Sunday, 14 June 2015
Many a Shadow by David Barter
Bill was a country boy, born on a farm only 40 some miles from London, it might as well have been 1,000 miles away, such was the gulf between the two places.
He received his education at the local village school, played all of the usual games that country boys played with their school mates, enjoyed the country pursuits that dated back to times immemorial, let school at 14 to be apprenticed.
Unfortunately for Bill his idyllic rural lifestyle came to an abrupt end when Europe went mad and began devouring itself during the madness that was World War 2.
Bill was yanked from the safe, comfortable countryside that he was familiar with and thrust into the hellstorm of World War 2.
We follow Bill as he fights his way across Europe having landed on the beeches of Normandy and, somehow, lived to tell the tale.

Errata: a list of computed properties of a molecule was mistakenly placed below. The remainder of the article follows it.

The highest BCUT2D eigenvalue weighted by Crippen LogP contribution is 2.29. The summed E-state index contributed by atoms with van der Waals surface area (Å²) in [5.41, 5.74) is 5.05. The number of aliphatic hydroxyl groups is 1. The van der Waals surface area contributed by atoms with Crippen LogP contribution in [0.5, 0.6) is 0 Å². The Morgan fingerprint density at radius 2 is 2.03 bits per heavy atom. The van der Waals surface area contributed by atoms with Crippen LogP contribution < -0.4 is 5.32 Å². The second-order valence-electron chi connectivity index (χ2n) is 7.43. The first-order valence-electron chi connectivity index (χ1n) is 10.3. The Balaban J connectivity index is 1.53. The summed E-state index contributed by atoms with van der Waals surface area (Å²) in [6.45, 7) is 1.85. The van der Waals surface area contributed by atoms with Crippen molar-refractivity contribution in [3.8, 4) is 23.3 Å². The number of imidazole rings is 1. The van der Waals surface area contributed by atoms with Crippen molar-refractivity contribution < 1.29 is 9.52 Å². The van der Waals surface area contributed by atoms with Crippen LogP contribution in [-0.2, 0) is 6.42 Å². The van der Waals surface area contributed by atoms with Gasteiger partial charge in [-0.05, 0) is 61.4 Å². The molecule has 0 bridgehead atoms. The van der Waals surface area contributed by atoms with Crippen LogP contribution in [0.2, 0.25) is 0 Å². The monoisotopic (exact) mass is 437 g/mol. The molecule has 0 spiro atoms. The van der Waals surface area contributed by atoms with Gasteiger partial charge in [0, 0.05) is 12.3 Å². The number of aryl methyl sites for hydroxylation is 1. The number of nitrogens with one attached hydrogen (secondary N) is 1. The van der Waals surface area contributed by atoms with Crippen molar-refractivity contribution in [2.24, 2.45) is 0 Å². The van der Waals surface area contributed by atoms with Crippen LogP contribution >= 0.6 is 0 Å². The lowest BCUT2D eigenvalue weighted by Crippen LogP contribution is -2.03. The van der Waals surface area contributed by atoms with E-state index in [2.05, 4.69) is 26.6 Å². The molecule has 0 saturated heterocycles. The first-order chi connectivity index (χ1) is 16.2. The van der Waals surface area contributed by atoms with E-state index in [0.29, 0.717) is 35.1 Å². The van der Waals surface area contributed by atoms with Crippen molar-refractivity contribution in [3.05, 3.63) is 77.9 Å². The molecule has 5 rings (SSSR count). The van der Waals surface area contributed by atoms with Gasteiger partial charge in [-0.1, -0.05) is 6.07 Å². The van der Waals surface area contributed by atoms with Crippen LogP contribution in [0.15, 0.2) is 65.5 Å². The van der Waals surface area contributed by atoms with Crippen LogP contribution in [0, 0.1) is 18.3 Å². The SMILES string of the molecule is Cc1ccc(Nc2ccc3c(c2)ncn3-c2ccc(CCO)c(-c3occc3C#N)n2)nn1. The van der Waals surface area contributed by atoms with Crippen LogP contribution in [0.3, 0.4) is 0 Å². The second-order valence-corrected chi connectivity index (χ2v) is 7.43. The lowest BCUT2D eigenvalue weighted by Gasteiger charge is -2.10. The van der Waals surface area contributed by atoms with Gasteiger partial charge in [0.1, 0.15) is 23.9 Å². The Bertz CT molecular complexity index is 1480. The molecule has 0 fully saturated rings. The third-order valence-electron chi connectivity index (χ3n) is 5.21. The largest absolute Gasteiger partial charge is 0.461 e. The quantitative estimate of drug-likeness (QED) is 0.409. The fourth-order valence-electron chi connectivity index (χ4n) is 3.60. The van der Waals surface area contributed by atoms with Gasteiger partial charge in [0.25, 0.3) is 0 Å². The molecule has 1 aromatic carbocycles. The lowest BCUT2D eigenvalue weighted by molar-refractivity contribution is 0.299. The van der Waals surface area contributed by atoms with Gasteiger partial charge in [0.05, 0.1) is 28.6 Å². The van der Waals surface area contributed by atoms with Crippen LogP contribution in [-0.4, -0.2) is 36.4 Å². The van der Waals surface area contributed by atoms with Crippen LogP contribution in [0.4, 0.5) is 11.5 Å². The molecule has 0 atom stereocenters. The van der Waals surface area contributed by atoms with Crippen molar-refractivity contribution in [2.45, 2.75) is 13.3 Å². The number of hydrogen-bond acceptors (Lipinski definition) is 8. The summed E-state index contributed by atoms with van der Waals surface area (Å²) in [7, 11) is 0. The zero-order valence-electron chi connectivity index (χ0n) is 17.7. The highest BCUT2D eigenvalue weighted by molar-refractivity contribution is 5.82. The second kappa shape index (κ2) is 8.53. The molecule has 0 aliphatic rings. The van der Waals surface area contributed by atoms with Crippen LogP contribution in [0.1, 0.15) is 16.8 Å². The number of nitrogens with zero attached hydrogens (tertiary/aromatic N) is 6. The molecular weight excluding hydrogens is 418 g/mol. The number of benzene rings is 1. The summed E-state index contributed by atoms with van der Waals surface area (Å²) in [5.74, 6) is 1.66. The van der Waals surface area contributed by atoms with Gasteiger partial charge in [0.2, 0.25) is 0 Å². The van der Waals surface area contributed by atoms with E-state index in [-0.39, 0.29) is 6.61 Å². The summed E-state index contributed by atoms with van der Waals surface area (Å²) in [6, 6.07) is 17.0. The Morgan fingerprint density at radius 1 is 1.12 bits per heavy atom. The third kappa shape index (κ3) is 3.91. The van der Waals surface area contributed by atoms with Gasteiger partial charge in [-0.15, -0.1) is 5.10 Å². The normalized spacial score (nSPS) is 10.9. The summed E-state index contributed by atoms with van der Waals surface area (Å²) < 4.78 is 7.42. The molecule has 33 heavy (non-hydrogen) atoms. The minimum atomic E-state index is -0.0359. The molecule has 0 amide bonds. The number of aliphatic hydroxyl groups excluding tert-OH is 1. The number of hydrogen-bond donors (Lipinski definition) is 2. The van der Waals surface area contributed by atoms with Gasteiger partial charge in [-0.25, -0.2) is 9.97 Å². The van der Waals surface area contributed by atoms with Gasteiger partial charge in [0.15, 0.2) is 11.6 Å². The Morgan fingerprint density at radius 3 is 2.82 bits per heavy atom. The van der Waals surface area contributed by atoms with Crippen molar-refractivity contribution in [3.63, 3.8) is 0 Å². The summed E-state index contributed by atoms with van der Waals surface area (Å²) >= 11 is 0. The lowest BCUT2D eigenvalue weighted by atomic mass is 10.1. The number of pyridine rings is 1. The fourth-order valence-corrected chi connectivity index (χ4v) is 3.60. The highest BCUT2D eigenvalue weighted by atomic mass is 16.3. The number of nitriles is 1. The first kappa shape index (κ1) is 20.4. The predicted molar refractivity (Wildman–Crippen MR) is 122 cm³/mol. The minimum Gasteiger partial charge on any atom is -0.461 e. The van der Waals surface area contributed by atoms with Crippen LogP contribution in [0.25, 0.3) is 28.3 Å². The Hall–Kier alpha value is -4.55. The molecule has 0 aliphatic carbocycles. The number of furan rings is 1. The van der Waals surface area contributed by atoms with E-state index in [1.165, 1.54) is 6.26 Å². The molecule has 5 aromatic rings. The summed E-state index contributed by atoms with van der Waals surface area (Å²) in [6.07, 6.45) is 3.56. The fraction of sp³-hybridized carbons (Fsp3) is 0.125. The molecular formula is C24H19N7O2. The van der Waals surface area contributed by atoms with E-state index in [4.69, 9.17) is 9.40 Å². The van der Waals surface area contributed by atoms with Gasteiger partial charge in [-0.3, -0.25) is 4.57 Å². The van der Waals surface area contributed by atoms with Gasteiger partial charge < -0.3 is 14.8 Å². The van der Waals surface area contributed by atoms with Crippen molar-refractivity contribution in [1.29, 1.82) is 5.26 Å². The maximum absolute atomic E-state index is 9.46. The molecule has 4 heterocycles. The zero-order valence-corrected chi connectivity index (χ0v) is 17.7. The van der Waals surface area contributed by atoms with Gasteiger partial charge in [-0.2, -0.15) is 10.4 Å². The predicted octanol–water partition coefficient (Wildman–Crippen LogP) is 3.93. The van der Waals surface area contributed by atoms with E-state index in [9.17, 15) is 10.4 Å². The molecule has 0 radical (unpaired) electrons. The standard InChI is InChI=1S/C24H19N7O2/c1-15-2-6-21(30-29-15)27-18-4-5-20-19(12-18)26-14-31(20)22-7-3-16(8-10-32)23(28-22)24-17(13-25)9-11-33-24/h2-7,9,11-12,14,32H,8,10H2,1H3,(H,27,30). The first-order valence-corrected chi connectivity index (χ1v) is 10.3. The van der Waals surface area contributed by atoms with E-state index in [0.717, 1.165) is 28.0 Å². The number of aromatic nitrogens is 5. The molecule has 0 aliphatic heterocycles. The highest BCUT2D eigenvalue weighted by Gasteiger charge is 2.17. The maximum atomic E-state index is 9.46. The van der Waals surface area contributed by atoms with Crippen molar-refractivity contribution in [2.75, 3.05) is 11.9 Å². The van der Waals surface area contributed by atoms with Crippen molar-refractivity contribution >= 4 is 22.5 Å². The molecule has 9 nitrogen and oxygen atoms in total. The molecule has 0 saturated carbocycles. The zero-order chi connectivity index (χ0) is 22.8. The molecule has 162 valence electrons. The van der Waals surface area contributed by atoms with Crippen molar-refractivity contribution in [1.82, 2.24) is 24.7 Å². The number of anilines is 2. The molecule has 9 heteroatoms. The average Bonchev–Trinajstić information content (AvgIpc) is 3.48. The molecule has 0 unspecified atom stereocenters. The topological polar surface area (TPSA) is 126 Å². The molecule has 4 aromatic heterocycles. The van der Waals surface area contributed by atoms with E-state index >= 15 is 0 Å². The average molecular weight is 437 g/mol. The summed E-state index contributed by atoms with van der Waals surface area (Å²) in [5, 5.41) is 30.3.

The horrors of the war were leavened, just a little bit, by a variety of factors such as finding oak barrels of calvados in the cellars of an abandoned French farmhouse.
It also touches very movingly on the transition from armed forces to civilian at the end of the war, which was otherwise known as the demob and the adjustments that husbands, wives and children had to make after six years or so apart.
It is a moving, well-written account of Bill's life.
It is published by Matador at a very reasonable £8.99.